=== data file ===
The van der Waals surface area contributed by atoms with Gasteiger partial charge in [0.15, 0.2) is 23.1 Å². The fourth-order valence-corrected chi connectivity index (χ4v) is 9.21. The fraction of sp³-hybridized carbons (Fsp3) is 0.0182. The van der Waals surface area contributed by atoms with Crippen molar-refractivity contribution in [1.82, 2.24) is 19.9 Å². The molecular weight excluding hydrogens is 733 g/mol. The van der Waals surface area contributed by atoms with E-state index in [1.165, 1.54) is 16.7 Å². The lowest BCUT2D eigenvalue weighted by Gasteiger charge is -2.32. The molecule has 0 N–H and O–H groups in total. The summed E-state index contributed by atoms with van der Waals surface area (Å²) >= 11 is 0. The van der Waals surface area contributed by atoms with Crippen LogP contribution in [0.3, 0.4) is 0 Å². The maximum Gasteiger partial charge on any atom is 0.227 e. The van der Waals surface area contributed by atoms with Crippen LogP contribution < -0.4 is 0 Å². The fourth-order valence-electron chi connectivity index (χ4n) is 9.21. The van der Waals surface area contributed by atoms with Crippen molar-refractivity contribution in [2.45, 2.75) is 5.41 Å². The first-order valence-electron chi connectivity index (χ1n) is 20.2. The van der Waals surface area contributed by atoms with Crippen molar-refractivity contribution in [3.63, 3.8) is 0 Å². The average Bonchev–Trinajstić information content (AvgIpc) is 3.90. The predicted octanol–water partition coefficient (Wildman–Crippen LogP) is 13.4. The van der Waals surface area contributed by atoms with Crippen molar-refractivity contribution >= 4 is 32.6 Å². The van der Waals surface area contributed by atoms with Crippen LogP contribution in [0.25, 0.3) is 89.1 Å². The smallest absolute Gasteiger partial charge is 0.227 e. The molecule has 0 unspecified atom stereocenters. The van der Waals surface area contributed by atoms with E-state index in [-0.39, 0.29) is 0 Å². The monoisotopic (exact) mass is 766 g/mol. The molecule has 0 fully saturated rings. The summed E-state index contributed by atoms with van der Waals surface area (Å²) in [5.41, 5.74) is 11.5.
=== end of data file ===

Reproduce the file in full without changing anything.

The van der Waals surface area contributed by atoms with Gasteiger partial charge in [0.15, 0.2) is 23.1 Å². The fourth-order valence-corrected chi connectivity index (χ4v) is 9.21. The fraction of sp³-hybridized carbons (Fsp3) is 0.0182. The van der Waals surface area contributed by atoms with Crippen molar-refractivity contribution in [1.82, 2.24) is 19.9 Å². The molecular weight excluding hydrogens is 733 g/mol. The van der Waals surface area contributed by atoms with E-state index in [1.165, 1.54) is 16.7 Å². The lowest BCUT2D eigenvalue weighted by Gasteiger charge is -2.32. The molecule has 0 N–H and O–H groups in total. The summed E-state index contributed by atoms with van der Waals surface area (Å²) >= 11 is 0. The van der Waals surface area contributed by atoms with Crippen LogP contribution in [0.3, 0.4) is 0 Å². The maximum Gasteiger partial charge on any atom is 0.227 e. The van der Waals surface area contributed by atoms with Crippen LogP contribution < -0.4 is 0 Å². The fourth-order valence-electron chi connectivity index (χ4n) is 9.21. The van der Waals surface area contributed by atoms with Crippen molar-refractivity contribution in [2.45, 2.75) is 5.41 Å². The first-order valence-electron chi connectivity index (χ1n) is 20.2. The van der Waals surface area contributed by atoms with Crippen molar-refractivity contribution in [3.63, 3.8) is 0 Å². The average Bonchev–Trinajstić information content (AvgIpc) is 3.90. The predicted octanol–water partition coefficient (Wildman–Crippen LogP) is 13.4. The van der Waals surface area contributed by atoms with Crippen molar-refractivity contribution >= 4 is 32.6 Å². The van der Waals surface area contributed by atoms with Crippen LogP contribution in [0.25, 0.3) is 89.1 Å². The smallest absolute Gasteiger partial charge is 0.227 e. The molecule has 0 unspecified atom stereocenters. The van der Waals surface area contributed by atoms with E-state index in [-0.39, 0.29) is 0 Å². The monoisotopic (exact) mass is 766 g/mol. The molecule has 0 fully saturated rings. The summed E-state index contributed by atoms with van der Waals surface area (Å²) in [5.41, 5.74) is 11.5.